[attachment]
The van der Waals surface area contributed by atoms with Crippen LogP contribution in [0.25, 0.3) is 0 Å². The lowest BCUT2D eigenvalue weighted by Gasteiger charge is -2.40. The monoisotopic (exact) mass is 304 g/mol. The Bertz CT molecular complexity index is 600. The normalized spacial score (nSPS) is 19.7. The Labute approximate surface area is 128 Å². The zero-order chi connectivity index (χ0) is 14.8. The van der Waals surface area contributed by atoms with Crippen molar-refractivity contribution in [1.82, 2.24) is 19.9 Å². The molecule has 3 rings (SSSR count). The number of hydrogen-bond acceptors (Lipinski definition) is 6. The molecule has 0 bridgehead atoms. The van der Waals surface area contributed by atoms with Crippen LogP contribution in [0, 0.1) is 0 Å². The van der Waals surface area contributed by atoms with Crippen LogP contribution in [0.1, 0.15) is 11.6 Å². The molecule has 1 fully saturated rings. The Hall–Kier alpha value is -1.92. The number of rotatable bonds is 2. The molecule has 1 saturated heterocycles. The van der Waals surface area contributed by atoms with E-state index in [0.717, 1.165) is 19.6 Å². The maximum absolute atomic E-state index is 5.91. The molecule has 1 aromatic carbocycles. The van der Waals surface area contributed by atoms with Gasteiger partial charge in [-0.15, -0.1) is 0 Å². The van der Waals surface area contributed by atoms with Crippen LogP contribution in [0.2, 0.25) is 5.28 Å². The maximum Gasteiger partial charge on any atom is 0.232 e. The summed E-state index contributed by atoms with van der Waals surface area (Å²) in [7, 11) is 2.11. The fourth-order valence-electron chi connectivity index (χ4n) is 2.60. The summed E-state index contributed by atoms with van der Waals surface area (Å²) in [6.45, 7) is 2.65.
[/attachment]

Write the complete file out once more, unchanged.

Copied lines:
The van der Waals surface area contributed by atoms with Crippen LogP contribution in [0.25, 0.3) is 0 Å². The lowest BCUT2D eigenvalue weighted by Gasteiger charge is -2.40. The monoisotopic (exact) mass is 304 g/mol. The Bertz CT molecular complexity index is 600. The normalized spacial score (nSPS) is 19.7. The Labute approximate surface area is 128 Å². The zero-order chi connectivity index (χ0) is 14.8. The van der Waals surface area contributed by atoms with Crippen molar-refractivity contribution in [1.82, 2.24) is 19.9 Å². The molecule has 3 rings (SSSR count). The number of hydrogen-bond acceptors (Lipinski definition) is 6. The molecule has 0 bridgehead atoms. The van der Waals surface area contributed by atoms with Crippen LogP contribution in [0, 0.1) is 0 Å². The van der Waals surface area contributed by atoms with Crippen LogP contribution in [0.1, 0.15) is 11.6 Å². The molecule has 1 fully saturated rings. The Hall–Kier alpha value is -1.92. The number of rotatable bonds is 2. The molecule has 1 saturated heterocycles. The van der Waals surface area contributed by atoms with E-state index in [0.717, 1.165) is 19.6 Å². The maximum absolute atomic E-state index is 5.91. The molecule has 1 aromatic carbocycles. The van der Waals surface area contributed by atoms with Gasteiger partial charge in [-0.15, -0.1) is 0 Å². The van der Waals surface area contributed by atoms with Crippen LogP contribution in [0.2, 0.25) is 5.28 Å². The maximum Gasteiger partial charge on any atom is 0.232 e. The summed E-state index contributed by atoms with van der Waals surface area (Å²) in [7, 11) is 2.11. The fourth-order valence-electron chi connectivity index (χ4n) is 2.60. The summed E-state index contributed by atoms with van der Waals surface area (Å²) in [6.45, 7) is 2.65.